13 Jul From public sculpture to vibrant murals, the QC’s creative current comes alive
QC, that’s where we display our region’s culture and history, quirky originality and creativity within a gallery of sidewalks, alleys and parks. QC, that’s where public art reflects our values, illustrated within vibrant murals and wood and metal sculptures that draw visitors and residents to explore areas once dormant, now fully alive. It is where partnerships and regional artists elevate placemaking, QC identity and pride. And it is where we are striving to incorporate so much more.
This summer, through the Quad City Arts’ Public Sculpture Program and Metro Arts Youth Apprenticeship Program, our region celebrated 16 new installations across our family of communities. The new sculptures and murals are displayed in Bettendorf, Davenport, Moline and Rock Island. And they are in addition to the collection of sculptures and numerous murals already on public display throughout our region.
For more than 20 years, Quad City Arts has facilitated the selection and display of public sculpture for our cities, business and organizations; facilitating murals and street paintings by its Metro Arts student apprentices; and providing art programming and events that allow us to express and share the QC’s creative current with the world.
“Public art is one of the most important aspects in a community and often gets overlooked. Studies clearly show It drives tourism, increases civic pride and showcases our community’s values,” said Kevin Maynard, Executive Director, Quad City Arts.
Downtown Rock Island recognizes and values the impact the arts have on our region and in the work we do. Rock Island has a rich history of arts and cultural programming and events, especially in downtown. Last summer, Quad City Arts and Downtown Rock Island launched a mural program with a large-scale piece created by Rock Island teen Riley Jones. It is part of a larger, ongoing revitalization project in the 300 block of 20th Street and the surrounding area.
“It was such a collaborative project, and that’s what made it so successful. When done well, public art and placemaking weave together many different partners, which shows investment and creates a positive win for the entire community,” said Jack Cullen, Director, Downtown Rock Island.
Building on that momentum, the City of Rock Island and Downtown Rock Island applied for, and will be awarded a $267,181 State of Illinois grant to complete the renovation and activation of Arts Alley into a vibrant urban gallery, event venue and family-friendly destination for Quad Citizens and visitors.
Planning is underway. “We are asking community members to provide their thoughts and suggestions on what they would like to see in Arts Alley. We need public input and buy-in to make this a successful project,” Cullen said.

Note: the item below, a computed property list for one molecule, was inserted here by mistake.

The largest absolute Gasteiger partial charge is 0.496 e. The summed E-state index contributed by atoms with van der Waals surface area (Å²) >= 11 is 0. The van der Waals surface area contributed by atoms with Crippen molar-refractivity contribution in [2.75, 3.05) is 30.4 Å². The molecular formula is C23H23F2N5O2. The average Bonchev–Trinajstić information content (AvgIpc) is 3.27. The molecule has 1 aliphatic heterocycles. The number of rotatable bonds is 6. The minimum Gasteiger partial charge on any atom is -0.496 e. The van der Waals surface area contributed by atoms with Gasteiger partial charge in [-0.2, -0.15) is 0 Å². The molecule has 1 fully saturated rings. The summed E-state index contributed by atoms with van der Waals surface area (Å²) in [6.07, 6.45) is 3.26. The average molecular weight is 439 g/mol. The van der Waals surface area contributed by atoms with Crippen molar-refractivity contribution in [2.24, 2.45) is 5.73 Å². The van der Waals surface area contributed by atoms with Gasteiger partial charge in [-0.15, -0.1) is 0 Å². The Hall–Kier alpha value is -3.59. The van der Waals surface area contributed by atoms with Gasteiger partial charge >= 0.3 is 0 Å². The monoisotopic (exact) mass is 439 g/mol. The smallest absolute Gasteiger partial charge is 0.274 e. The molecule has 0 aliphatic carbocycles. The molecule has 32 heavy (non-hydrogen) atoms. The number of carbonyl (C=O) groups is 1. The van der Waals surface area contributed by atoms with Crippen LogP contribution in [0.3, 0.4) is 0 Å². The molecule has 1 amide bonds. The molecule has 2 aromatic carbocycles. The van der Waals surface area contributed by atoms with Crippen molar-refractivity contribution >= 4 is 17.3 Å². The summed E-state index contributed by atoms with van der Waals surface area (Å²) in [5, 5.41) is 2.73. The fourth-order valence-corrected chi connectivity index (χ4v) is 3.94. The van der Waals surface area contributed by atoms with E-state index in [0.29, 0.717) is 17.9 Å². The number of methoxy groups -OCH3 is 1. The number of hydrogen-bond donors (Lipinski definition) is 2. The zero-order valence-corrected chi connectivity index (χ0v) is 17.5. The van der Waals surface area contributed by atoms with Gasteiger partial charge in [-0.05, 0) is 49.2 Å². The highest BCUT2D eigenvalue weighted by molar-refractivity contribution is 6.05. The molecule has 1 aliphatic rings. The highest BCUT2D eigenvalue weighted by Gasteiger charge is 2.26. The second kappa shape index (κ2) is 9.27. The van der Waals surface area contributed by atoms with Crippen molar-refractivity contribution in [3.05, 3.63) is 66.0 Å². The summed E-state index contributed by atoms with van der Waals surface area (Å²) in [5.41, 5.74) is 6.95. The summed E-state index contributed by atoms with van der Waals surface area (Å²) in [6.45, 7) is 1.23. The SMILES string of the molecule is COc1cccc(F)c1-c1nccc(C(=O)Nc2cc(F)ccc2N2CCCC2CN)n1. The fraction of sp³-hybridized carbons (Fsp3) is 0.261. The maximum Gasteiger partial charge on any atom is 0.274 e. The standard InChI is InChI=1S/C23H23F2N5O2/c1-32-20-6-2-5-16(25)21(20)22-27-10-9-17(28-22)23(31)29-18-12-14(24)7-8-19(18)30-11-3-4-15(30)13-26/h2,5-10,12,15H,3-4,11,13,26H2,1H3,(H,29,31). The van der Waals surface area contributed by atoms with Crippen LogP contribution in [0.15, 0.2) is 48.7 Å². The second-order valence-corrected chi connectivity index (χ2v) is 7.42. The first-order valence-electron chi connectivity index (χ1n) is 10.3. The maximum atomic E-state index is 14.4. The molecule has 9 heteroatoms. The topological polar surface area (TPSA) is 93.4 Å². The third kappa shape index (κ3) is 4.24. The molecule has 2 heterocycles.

Murals and public sculpture brighten areas that may have been dormant or simply undiscovered. When there are multiple pieces of public art in a walkable area, such as in downtown, it becomes an attraction for residents and tourists. It strengthens our regional identity, sparks investment and drives tourism. “Public attractions draw positive foot traffic, which generates economic activity,” Cullen said. “In addition, public art can lead to the further revitalization of a neighborhood, such as new streetscape improvements, better stewardship of adjacent properties and even new business interests,” he added.
QC’s creative current is showcased in our many theatres and museums, on stages and bandshells, and in a never-ending stream of programs and events that build on each other. Crowds will be captivated by the skill and flair of professional artists who will transform concrete into canvas at the free, two-day Chalk Art Festival in Rock Island’s Schwiebert Park this weekend. Just two blocks away on Saturday, the Sound Conservatory Music Academy and Shoppe will celebrate its upcoming expansion and move to 1600 2nd Avenue with live outdoor music during an event at the new location. Skeleton Key Art & Antiques is taking advantage of the downtown crowd on Sunday and hosting the Rock Island Artists’ Market, featuring a variety of handcrafted works by regional artists and makers.
QC, that’s where we are proud of the fact that for a region our size, we are way ahead of the curve.
“I encourage everyone to take some time to walk around and look closer at our community,” Maynard said. “Our region is very lucky to have a wealth of art and art amenities. From murals to public sculptures, art programming and cultural events, there are so many things in the QC that you’d be hard pressed to find in other communities of our size, or even larger.”